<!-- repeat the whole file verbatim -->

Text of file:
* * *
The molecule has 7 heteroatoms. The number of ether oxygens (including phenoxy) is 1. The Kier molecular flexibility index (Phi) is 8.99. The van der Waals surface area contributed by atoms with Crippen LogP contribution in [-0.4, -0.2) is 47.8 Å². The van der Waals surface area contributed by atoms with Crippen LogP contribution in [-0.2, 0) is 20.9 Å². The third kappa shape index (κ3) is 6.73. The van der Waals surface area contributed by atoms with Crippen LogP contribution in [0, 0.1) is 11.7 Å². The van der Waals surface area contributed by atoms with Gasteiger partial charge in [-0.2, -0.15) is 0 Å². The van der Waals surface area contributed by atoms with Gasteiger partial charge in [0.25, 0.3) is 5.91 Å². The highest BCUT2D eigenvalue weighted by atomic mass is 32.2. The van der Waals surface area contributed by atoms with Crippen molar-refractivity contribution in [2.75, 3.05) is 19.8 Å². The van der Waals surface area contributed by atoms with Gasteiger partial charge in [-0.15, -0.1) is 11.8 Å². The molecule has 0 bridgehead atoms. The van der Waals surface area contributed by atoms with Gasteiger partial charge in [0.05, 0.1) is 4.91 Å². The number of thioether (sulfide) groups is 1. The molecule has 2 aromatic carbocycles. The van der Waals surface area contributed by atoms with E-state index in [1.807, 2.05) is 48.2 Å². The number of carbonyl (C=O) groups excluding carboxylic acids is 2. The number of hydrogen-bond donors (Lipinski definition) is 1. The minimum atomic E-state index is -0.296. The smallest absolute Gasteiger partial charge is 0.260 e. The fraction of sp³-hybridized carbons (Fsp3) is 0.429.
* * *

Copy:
The molecule has 7 heteroatoms. The number of ether oxygens (including phenoxy) is 1. The Kier molecular flexibility index (Phi) is 8.99. The van der Waals surface area contributed by atoms with Crippen LogP contribution in [-0.4, -0.2) is 47.8 Å². The van der Waals surface area contributed by atoms with Crippen LogP contribution in [-0.2, 0) is 20.9 Å². The third kappa shape index (κ3) is 6.73. The van der Waals surface area contributed by atoms with Crippen LogP contribution in [0, 0.1) is 11.7 Å². The van der Waals surface area contributed by atoms with Gasteiger partial charge in [-0.2, -0.15) is 0 Å². The van der Waals surface area contributed by atoms with Gasteiger partial charge in [0.25, 0.3) is 5.91 Å². The highest BCUT2D eigenvalue weighted by atomic mass is 32.2. The van der Waals surface area contributed by atoms with Crippen molar-refractivity contribution in [2.75, 3.05) is 19.8 Å². The van der Waals surface area contributed by atoms with Gasteiger partial charge in [-0.15, -0.1) is 11.8 Å². The molecule has 0 bridgehead atoms. The van der Waals surface area contributed by atoms with Gasteiger partial charge in [0.05, 0.1) is 4.91 Å². The number of thioether (sulfide) groups is 1. The molecule has 2 aromatic carbocycles. The van der Waals surface area contributed by atoms with E-state index in [1.807, 2.05) is 48.2 Å². The number of carbonyl (C=O) groups excluding carboxylic acids is 2. The number of hydrogen-bond donors (Lipinski definition) is 1. The minimum atomic E-state index is -0.296. The smallest absolute Gasteiger partial charge is 0.260 e. The fraction of sp³-hybridized carbons (Fsp3) is 0.429.